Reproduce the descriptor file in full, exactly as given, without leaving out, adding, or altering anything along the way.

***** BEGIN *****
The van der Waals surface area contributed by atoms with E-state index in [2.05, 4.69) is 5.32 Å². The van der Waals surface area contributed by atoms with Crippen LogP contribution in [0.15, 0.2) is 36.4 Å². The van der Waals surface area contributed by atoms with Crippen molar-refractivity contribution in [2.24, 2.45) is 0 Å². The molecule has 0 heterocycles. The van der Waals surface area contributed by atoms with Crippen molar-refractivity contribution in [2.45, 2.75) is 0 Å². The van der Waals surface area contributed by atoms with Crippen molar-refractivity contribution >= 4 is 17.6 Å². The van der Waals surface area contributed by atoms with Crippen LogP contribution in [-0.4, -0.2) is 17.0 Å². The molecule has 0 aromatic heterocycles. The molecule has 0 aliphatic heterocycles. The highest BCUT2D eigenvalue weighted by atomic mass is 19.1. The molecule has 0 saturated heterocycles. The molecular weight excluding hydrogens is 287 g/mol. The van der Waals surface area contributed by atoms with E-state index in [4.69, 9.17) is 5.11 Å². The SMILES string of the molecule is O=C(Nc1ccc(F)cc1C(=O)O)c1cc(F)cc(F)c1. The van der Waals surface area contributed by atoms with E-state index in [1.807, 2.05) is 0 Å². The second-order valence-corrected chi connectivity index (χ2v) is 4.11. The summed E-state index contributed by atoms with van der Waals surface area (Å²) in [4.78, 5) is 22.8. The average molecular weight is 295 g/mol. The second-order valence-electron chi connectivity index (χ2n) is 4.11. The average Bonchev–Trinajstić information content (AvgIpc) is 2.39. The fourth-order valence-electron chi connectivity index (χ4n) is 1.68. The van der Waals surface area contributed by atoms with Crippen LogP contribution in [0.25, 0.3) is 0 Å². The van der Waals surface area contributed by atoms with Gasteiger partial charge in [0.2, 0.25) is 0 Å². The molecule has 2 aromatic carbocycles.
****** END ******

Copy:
The van der Waals surface area contributed by atoms with E-state index in [2.05, 4.69) is 5.32 Å². The van der Waals surface area contributed by atoms with Crippen LogP contribution in [0.15, 0.2) is 36.4 Å². The van der Waals surface area contributed by atoms with Crippen molar-refractivity contribution in [2.24, 2.45) is 0 Å². The molecule has 0 heterocycles. The van der Waals surface area contributed by atoms with Crippen molar-refractivity contribution in [2.45, 2.75) is 0 Å². The van der Waals surface area contributed by atoms with Crippen molar-refractivity contribution >= 4 is 17.6 Å². The van der Waals surface area contributed by atoms with Crippen LogP contribution in [-0.4, -0.2) is 17.0 Å². The molecule has 0 aromatic heterocycles. The molecule has 0 aliphatic heterocycles. The highest BCUT2D eigenvalue weighted by atomic mass is 19.1. The molecule has 0 saturated heterocycles. The molecular weight excluding hydrogens is 287 g/mol. The van der Waals surface area contributed by atoms with E-state index in [4.69, 9.17) is 5.11 Å². The SMILES string of the molecule is O=C(Nc1ccc(F)cc1C(=O)O)c1cc(F)cc(F)c1. The van der Waals surface area contributed by atoms with E-state index in [1.807, 2.05) is 0 Å². The second-order valence-corrected chi connectivity index (χ2v) is 4.11. The summed E-state index contributed by atoms with van der Waals surface area (Å²) in [4.78, 5) is 22.8. The average molecular weight is 295 g/mol. The second-order valence-electron chi connectivity index (χ2n) is 4.11. The average Bonchev–Trinajstić information content (AvgIpc) is 2.39. The fourth-order valence-electron chi connectivity index (χ4n) is 1.68. The van der Waals surface area contributed by atoms with Crippen LogP contribution in [0.25, 0.3) is 0 Å². The van der Waals surface area contributed by atoms with Gasteiger partial charge in [0.2, 0.25) is 0 Å². The molecule has 2 aromatic carbocycles.